As the sixties progressed, so did the music. Licensed tracks from Jamaican producers such as Byron Lee, Coxsone Dodd, Duke Reid, and Prince Buster - whose pioneering production of the Folkes Brothers Oh Carolina featured the first ever example on record of Rastafari drumming - became the soundtrack for a new generation. 
 
The label also released some of Siggy Jackson's home-grown UK productions by UK based artists such as Laurel Aitken, Rico Rodrigues, and The Marvels, and The Blue Beat Label made inroads into the UK market.
 
The popularity of the new sound spread rapidly, and it wasn't long before radio presenters like the popular Blues DJ Mike Raven had made "Blue Beat" into a generic term that encapsulated this new Jamaican sound - regardless of what actual label it was released on.
 
Just as R&B, Jazz, and Rock'n'Roll had been the favoured music of the youth in earlier years, so it was in the sixties with young British mods taking in the sounds of black American Soul,
(popularly referred to as "Motown" in the UK after the Tamla Motown record label) and alongside "Motown" the young ravers also latched on to the new sounds of "Blue Beat".
 
The Blue Beat Label showcased some of the earliest works from Jamaican artists who went on to become household names on the scene in later years: Prince Buster, Derrick Morgan,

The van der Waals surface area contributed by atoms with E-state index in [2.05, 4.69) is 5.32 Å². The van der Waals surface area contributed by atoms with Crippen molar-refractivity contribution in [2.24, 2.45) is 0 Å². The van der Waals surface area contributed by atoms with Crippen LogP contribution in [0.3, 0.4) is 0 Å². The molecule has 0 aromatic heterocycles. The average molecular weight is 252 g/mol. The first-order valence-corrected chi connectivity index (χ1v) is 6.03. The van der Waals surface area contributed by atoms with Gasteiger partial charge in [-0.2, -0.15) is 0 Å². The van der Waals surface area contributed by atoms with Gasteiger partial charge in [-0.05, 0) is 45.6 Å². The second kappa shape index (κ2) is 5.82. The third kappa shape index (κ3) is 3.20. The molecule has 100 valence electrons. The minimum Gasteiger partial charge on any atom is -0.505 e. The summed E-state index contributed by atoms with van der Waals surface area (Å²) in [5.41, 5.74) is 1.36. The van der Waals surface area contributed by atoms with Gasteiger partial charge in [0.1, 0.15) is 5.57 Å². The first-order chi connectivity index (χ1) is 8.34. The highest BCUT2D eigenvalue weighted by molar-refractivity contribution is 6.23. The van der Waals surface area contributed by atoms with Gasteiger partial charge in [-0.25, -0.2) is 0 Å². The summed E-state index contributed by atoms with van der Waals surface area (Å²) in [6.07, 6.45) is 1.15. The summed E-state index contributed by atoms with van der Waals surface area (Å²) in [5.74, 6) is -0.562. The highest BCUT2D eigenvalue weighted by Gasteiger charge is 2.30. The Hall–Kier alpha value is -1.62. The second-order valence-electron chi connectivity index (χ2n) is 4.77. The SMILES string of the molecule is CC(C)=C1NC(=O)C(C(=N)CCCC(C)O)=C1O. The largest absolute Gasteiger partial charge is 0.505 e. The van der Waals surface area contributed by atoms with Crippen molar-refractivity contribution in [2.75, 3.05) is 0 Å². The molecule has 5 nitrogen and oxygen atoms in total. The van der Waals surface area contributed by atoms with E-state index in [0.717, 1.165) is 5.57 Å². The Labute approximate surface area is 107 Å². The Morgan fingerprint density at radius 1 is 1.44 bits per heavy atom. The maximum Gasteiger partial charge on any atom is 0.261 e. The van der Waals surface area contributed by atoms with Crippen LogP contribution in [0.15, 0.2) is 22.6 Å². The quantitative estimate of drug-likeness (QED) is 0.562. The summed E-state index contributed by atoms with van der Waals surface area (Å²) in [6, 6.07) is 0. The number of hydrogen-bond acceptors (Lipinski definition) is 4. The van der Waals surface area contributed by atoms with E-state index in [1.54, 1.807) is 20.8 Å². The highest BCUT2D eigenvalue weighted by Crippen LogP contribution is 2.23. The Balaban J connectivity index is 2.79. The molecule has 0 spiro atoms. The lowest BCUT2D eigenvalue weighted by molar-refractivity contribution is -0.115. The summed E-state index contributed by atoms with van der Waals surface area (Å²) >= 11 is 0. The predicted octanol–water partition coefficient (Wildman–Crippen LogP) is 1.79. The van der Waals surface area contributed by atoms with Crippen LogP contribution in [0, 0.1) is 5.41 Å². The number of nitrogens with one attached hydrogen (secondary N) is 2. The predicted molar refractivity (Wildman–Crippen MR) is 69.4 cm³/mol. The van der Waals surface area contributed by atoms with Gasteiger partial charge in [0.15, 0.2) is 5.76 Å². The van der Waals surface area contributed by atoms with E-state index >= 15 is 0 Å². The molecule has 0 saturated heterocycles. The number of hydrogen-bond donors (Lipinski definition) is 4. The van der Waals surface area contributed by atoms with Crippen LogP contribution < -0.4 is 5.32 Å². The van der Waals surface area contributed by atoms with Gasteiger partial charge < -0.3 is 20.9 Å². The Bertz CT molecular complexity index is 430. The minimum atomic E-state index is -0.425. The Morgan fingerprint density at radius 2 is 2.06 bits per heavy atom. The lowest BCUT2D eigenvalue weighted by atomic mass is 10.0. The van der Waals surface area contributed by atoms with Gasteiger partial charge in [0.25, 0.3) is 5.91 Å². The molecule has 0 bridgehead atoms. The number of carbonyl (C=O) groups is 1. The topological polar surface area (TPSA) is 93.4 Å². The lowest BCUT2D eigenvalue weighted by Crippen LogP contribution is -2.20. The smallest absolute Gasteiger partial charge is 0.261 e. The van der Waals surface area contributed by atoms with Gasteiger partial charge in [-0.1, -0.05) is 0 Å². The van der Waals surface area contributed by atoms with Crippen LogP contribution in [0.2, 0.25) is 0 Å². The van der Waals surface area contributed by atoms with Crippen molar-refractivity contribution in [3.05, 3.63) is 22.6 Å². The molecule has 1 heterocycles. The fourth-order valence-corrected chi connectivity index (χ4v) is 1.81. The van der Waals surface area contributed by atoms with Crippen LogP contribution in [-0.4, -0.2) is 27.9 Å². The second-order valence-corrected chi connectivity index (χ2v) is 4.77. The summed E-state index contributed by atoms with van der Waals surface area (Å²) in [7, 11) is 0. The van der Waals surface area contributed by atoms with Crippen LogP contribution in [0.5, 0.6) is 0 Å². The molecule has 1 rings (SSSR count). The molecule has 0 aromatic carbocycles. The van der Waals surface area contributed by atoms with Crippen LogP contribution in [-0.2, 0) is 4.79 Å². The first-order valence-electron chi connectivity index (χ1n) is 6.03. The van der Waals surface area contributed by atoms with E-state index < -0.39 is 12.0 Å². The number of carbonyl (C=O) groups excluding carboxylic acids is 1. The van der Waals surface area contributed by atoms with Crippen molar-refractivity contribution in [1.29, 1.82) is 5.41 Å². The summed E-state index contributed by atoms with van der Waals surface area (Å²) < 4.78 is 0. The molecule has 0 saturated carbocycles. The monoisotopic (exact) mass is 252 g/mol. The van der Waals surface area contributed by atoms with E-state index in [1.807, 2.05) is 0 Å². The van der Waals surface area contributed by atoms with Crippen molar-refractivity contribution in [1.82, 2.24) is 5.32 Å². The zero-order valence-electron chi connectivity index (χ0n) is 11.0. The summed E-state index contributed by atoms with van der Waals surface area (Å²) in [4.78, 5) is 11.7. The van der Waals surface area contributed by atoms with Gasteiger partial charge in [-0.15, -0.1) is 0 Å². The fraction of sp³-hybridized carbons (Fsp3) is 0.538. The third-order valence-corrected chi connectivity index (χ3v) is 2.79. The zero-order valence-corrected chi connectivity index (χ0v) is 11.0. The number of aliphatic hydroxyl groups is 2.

Owen Gray, Alton Ellis, Derrick Harriott, Toots and the Maytals and many other names began their international careers with UK releases on The Blue Beat Label.
 
In 1962 a young British Jamaican record label owner named Chris Blackwell moved his operations from Kingston to London, where he shared premises with pioneer London Jamaican record producer Sonny Roberts.
 
Chris Blackwell had established his Island label in Jamaica in 1959, releasing records for the local market, and following on from the success The Blue Beat Label, he saw an opening in the UK market that he could utilise to sell his own records that he was importing from the island, and along with Rita and Benny King's R&B operation - who had also started releasing the new Jamaican sounds in London - the popularity of Jamaican music blossomed.